Research Papers

The Trail Making Test B: Minimizing the risk of false positives severely compromises the test's ability to identify unsafe drivers.

Version 1
Date added June 26, 2017
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Category 2017 CARSP XXVII Toronto
Tags Research and Evaluation, Session 2B
Author/Auteur Rose Wang
Stream/Volet Research and Evaluation

Slidedeck Presentation Only (no paper submitted)

2B_4_Wang

Abstract

"The Trail Making Test“ Part B(TMT-B) is among the most widely used screening measures to predict driving performance in a clinical setting for older drivers. However there is a lack of reported data describing the diagnostic properties of the TMT-B to identify unsafe drivers while minimizing the risk of inappropriately labeling safe drivers as unsafe. The primary objective was to determine the sensitivity of the TMT-B to identify unsafe drivers at high levels of specificity (90%, 95%, 100%). Secondary objectives were to examine the relationship between TMT-B completion time and sensitivity/specificity cut-offs and also assess the degree of evidence supporting TMT-B as a screening tool for unsafe driving. A systematic search process, based on subject headings and keywords words relating to the Trail Making Test B, sensitivity and specificity, and fitness-to-drive, was used to retrieve articles from the following databases: Ovid MEDLINE, Ovid EMBASE, CINAHL, and Web of Science. Retrieved studies were included in the analyses if they reported the TMT-B results separate from the TMT-A, and used a standardized on-road test that employed a pass/fail outcome, designating individuals as safe or unsafe to drive. Studies evaluating populations less than 55 years of age, or involving individuals who had sustained a traumatic brain injury were excluded.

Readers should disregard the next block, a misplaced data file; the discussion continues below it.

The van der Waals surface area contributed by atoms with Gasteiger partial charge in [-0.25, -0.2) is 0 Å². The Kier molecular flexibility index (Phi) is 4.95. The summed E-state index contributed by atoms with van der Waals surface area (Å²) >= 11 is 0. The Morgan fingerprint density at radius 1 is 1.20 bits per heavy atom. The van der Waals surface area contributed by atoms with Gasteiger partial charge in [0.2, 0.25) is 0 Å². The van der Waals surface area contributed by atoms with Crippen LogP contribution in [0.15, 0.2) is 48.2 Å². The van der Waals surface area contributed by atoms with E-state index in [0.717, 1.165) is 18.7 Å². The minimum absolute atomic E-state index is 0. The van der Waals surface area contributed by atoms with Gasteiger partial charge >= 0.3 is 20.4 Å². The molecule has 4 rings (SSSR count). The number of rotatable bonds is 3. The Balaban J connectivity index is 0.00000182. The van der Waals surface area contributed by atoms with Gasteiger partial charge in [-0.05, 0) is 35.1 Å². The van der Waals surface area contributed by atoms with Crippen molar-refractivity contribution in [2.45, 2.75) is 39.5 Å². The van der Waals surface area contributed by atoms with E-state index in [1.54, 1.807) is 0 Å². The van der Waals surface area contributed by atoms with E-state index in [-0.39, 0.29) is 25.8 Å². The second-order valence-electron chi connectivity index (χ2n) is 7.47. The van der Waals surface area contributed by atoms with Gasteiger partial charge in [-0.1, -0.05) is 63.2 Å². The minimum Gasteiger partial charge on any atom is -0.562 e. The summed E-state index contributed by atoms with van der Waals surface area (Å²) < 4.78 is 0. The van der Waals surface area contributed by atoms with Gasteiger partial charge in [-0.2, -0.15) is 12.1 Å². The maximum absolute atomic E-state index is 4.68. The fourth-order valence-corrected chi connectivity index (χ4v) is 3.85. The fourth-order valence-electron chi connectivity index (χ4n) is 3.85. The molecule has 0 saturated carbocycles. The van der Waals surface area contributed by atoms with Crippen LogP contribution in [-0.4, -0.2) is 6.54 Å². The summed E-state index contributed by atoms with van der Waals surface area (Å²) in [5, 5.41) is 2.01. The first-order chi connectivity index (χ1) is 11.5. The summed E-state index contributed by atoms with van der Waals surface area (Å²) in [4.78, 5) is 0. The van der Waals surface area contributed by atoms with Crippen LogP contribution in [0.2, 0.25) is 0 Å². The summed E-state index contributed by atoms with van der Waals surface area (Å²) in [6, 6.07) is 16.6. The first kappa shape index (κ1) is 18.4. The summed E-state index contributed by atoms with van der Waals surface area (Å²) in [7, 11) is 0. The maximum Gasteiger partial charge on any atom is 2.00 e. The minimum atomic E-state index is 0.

Published ROC curves that assessed the discrimination of the TMT-B for driving performance were used to extract sensitivity values at high levels of specificity. Using a standardized approach, three investigators independently extracted values which were averaged to generate final sensitivity scores. Correlations between sensitivity/specificity and reported TMT-B completion time cut-offs were assessed using Pearson's r. To assess the degree of evidence supporting TMT-B as screening tool for unsafe driving, all studies initially retrieved were reviewed for key elements (e.g., gold standard employed, diagnostic properties reported). Forty-five articles were retrieved. Only six articles presented TMT-B sensitivity and specificity scores and utilized an on-road driving test as the gold standard. Four of these six articles reported ROC curves that allowed for estimation of sensitivity at high specificities (90%, 95%, and 100%).

Overall, the mean extracted sensitivities were 32.7%, 22.43% and 10.95% at specificities of 90%, 95%, and 100% respectively. Higher cut-offs in time to completion for TMT-B were associated with higher specificity (r=.852) and lower cut-off points generally associated with a higher level of sensitivity (r=.837). When cut-points that ensure high specificity are used, the sensitivity of TMB-B is very poor. For example, our analysis showed that for 95% specificity, the TMT-B failed to identify 77% of unsafe drivers. While failing to identify unsafe drivers is certainly a public safety concern, ensuring a high level of specificity is a priority to minimize the risk of misclassifying safe drivers as unsafe, thus, preventing seniors from suffering an overall reduction in quality of life as a result of inappropriately losing their driving privileges. Overall, when risk of mislabeling safe drivers as unsafe was minimized the TMT-B's ability to detect unsafe drivers was severely compromised."

Rose Wang